Today is Father’s Day, and somehow, even with one real-life, two-year-old daughter and a son that’s on the way, I don’t really feel like this is my day.
My dad is a “father.” He’s got a white mustache and tortoise-shell bifocals. He’s the guy who planned all our trips to the beach, back before there were such things as GPSs and cellphones. I can remember pulling off on the side of the road and watching my dad dig around in the glove box for an honest-to-God map. Once unfolded, it eclipsed our van’s entire front windshield. Dad would squint and trace the highways with his thumb, then fold the map back up, and off we’d go.
In other words, my dad knew the way.
And me, well, I was just riding along in the backseat, probably reading a book and listening to a CD on my portable Walkman (remember those?).
So much of the man I am today is still that little boy in the backseat, nose buried in some faraway tale, my mind forever adrift in the clouds. Lucky for me, I married a woman who’s a lot like my dad. She’s sensible and good with directions, a beacon of light that guides my way.
And this beautiful, logical woman made me a daddy. I’m not sure I’m worthy of the term “father” just yet, but she gave me a beautiful daughter that looks just like her (thank goodness) but acts a lot like me.
My daughter’s imagination soars. She dances and sings. She absolutely hates to wear clothes. And at her core, she’s a dreamer, just like I was, just like I am.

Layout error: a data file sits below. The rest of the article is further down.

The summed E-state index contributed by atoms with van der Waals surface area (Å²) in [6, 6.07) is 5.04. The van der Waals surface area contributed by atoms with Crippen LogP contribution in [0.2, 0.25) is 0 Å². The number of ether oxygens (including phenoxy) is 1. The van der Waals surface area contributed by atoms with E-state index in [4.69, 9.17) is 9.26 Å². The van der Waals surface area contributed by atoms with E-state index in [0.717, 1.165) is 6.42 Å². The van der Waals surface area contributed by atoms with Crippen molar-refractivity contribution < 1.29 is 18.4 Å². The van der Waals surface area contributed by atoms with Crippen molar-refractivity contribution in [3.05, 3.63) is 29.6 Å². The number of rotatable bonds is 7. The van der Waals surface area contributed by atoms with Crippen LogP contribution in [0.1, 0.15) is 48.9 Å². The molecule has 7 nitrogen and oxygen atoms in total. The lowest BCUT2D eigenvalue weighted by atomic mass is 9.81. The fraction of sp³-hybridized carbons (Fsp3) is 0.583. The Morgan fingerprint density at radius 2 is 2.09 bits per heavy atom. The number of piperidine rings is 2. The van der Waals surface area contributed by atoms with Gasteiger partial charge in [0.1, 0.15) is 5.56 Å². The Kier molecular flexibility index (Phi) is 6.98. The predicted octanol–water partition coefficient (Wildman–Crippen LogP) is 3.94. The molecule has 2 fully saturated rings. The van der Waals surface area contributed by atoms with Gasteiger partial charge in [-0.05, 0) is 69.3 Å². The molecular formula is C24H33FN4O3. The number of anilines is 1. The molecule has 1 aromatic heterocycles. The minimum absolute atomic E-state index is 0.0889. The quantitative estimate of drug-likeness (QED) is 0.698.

I like to get up most mornings before the sun rises, before anyone else is awake, and chase my dreams. I try hard to put words to the truths in my heart. I try so hard that sometimes I get lost. Sometimes I forget about my girls.
It’s weird, but I truly lose sight of my toddler asleep in the crib next door. I’ll even forget my snoozing wife, the woman who’s shown me the way for so long now I know I’d be lost without her.
My forgetfulness never lasts long, though. It can’t. Because by the time seven o’clock rolls around, and I start to hear “Daddy. Da-dee!” blaring out of the baby monitor, along with my wife’s sleepy steps stirring down the hall — I am reminded of my world’s greatest truth.
I am theirs.
And that’s enough. If the stories I go searching for in the early-morning hours never amount to anything more than scribbles on a page, I will still have them, and for that I am thankful.
I’m thankful for my girls (and the boy that is to come) because they’ve shown me the way. They’ve pulled my head out of the clouds and grounded me, forever, in the here and now. More than anything, they’ve turned this wide-eyed boy into something all men should aspire to be — a daddy.
Thank you, girls, for everything.
What’s your take on what you just read? Comment below or write a response and submit to us your own point of view or reaction here at the red box, below, which links to our submissions portal.